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What Emotion are You Selling?

I have a new game I play when I walk into a retail establishment. I try to guess the “emotion” that store is selling based on the look of the store, the approach to the store, the front door, and what hits me when I walk through the door.

One store I went to was selling “disgust.” There was trash all around the front door. There were old, faded, torn signs in the window. There was an ashtray right by the front door and the staff obviously used that location to smoke while on break.

As I mentioned before, retail is a game of managing emotions. The last thing you want is a customer who feels scared, frustrated, or disgusted walking through your front door.

Have you ever had a serious discussion about emotions with your team? Have you ever looked at your store through the lens of “emotion?” We did all the time when we talked about our Smile Stories.

Now, when I play my game, I try to think about not only what emotion the store is selling but what emotion they should be selling.

Did you ever wonder why insurance companies build these beautiful buildings with waterfalls in the lobby and nice brick facades? They are selling Security and Peace of Mind. They are selling Trust. How trusting would you be if your agent was in a run-down double wide at the end of a dirt road?

If you’re a shoe store, depending on the type of shoe, you might be selling Confidence or Performance or Comfort. Does your store design echo that concept? Does your staff embody that ideal through their dress, actions, and attitude?

If you’re a grocery store you might be selling Fresh or Healthy. Does the store look Fresh or Healthy? Are your signs up-to-date? Are your displays neat and clean? Nothing undoes a grocery business more than the feelings of “old-and-stale.”

Clothing stores have lots of options for the emotions they could sell including Comfort, Joy, Confidence, Relaxed, Hip, Elegant, etc. The trick is to develop and train a staff that exudes that emotion.

The same is true in my new role working for a vendor. If I want HABA USA to be known for the high-quality products we sell, then everything we do from our catalog to our website to the displays we create for our retailers has to be done with the same high-quality standards. Our team has to be one of high-quality, too. Extra training, extra knowledge, and extra care must go into every hire.

One of HABA’s strongest traits is Caring. In my short time on the team I’ve been able to see it in several forms such as how our products have multiple levels of design to give children the most opportunity for growth.

I’ve seen it in how HABA cares for the environment by only sourcing wood from sustainable growth forests, by only using non-toxic, environmentally-friendly stains and finishes that exceed safety standards the world over, and by using renewable energy sources at their factories.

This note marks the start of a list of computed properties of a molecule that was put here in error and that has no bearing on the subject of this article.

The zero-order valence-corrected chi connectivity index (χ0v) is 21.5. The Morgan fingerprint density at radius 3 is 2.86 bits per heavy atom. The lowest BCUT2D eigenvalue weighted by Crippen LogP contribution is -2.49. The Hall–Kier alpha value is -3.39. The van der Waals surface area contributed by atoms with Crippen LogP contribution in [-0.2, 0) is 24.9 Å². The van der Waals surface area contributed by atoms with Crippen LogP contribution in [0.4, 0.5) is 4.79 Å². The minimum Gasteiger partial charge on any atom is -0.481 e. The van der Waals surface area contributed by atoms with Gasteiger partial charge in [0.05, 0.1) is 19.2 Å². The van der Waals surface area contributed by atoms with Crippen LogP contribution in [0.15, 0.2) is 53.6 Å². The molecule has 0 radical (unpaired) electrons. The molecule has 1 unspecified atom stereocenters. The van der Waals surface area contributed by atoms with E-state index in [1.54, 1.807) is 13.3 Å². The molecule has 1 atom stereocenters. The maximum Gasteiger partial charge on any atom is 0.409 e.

I’ve seen it in how HABA gets involved in organizations like ASTRA and the All Baby & Child Expo serving on boards, offering sponsorship, and lending expertise.

(Since one of my Core Values is Helpful, can you see why I was so excited to have this opportunity?)

No matter what you’re selling, at the core of it, you’re selling an emotion. The better you align with that emotion, the better your sales.

Roy H. Williams said it best, “We use logic of the mind to justify what the heart desires.”

Sell the heart.

-Phil Wrzesinski
www.PhilsForum.com

PS Sorry if this felt like a plug for HABA USA. I’ve been studying all the lessons I learned as a retailer and applying them to my role as a vendor. As you can see, the principles are still the same.

PPS It is hard to overcome a negative emotion. In a couple days the brewery where I would often play guitar will be closing. When it first opened three years ago, they didn’t have everything up to the standards they are today. I had several friends who never came to see me play because they had a negative experience early on. As hard as the brewery tried, it couldn’t overcome the early impressions. I will miss his beers and whiskies.

2 comments

  1. Kristi Magy says:

    Emotion is extremely important when I’m shopping. One emotion I felt in a store that I visited recently was “disinterest.” I went in looking for something, and not only was I unable to find it, but the staff seemed disinterested in assisting me to find either what I had come for or a suitable alternative. Could it have been a bad day at that store? Sure, but I’m not going to go out of my way to go back. It’s the same with restaurants – we have “our” Red Robin because we know and like the staff and the atmosphere is, “you’re welcome; we’ve got dinner,” while at other locations the vibe isn’t as nice so we don’t give them our business.

    As a teacher, this also applies to my classroom. “How would I feel if I walked through that door today?” is a question that I ask myself sometimes as I prepare for the day or week. It helps me to get my mindset right, and also to adjust seating arrangements or materials in the room.

    • Phil Wrzesinski says:

      Oh I hate that indifference!!

      John Gattorna at MacQuarie Graduate School of Management published a report showing that 68% of the customers lost by a business were lost due to “Perceived Indifference”. If you’re gonna be ignored in a store, you might as well go to Amazon. At least there you expect to be left alone.

      Absolutely this applies to being a teacher, too. No, the students don’t always get to choose which classes they take, but you’d be a fool if you thought emotions didn’t play a role in how much they learn.

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